Some translations of Surah Al-Imran verse 3:35 state this:

when a woman of [the House of] `Imran prayed: "O my Sustainer! Behold, unto Thee do I vow [the child] that is in, my womb, to be devoted to Thy service. Accept it, then, from me: verily, Thou alone art all-hearing, all-knowing!"

I interpreted "a woman of" as one of multiple woman. Does this mean that Imran had multiple wives or consorts?

2 Answers 2


The translation you choose was presumably influenced by the Biblical narrative that Mary's father's name wasn't Imran. So, they translated in a way to accomodate that and say Mary's mother wasn't the wife of Imran, but just a woman from the House of a man called Imran.

So, the intent of the translator was not to say Imran had multiple wives but to say that Imran wasn't actually her husband in the first place. He could have been, apparently, an ancestor or patriarch of the family.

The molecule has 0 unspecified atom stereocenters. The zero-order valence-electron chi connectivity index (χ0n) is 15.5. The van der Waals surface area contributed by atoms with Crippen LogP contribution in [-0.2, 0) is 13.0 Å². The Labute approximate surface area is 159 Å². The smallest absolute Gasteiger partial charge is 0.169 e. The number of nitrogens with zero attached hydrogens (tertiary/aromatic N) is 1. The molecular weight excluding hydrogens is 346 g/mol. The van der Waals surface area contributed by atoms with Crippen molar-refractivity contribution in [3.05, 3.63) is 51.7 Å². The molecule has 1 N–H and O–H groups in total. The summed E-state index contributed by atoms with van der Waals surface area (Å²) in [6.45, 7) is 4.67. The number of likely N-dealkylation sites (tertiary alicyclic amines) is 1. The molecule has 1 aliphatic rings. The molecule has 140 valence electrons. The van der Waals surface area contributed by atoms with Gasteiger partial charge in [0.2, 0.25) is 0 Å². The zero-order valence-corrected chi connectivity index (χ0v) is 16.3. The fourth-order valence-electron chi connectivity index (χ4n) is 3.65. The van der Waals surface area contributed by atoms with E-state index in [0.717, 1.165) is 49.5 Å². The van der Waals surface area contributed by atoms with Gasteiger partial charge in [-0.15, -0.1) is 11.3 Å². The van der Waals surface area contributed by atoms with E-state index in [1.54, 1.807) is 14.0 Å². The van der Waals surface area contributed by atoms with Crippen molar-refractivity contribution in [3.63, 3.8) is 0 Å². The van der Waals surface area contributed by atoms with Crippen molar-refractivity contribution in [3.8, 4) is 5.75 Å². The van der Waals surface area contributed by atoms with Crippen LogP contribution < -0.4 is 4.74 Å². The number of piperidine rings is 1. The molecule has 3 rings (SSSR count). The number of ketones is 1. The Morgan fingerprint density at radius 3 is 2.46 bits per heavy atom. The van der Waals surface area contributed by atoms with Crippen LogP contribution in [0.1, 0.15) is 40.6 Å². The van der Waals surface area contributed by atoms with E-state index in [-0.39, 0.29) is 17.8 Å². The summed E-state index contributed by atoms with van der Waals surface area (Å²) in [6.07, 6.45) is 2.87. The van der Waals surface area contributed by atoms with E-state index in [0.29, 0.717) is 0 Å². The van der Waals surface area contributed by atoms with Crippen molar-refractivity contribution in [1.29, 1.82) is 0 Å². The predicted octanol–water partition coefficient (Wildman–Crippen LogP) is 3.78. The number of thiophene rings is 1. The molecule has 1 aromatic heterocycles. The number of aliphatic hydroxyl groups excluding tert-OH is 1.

The plain words of the Arabic are: امْرَأَتُ عِمْرَانَ

It does not necessarily show an indefinite article. It can simply be translated as "the woman of Imran" hence "the wife of Imran."

Similar construction can be seen in 28:9, where Allah says "امْرَأَتُ فِرْعَوْن" (the wife of Pharaoh) where the only difference in the Arabic construction is that the name Pharaoh is substituted for Imran.


The indefinite article is an artefact of translation. The original can as well be translated with "the wife ". The Qur'an is the only reliable source, and doesn't mention multiple wives. The tellings from the Christian tradition are all not considered reliable by any scholars, neither Islamic nor Christian. The unreliable source mentions a female servant to the wife.

  • I've seen such translations, but what is the actual translation? Commented Apr 10, 2021 at 19:39
  • Both translations are possible. Polygamy was not forbidden in that time but like in today's Islam most men had one wife. So I would rather use "the ".
    – Jeschu
    Commented Apr 10, 2021 at 21:37

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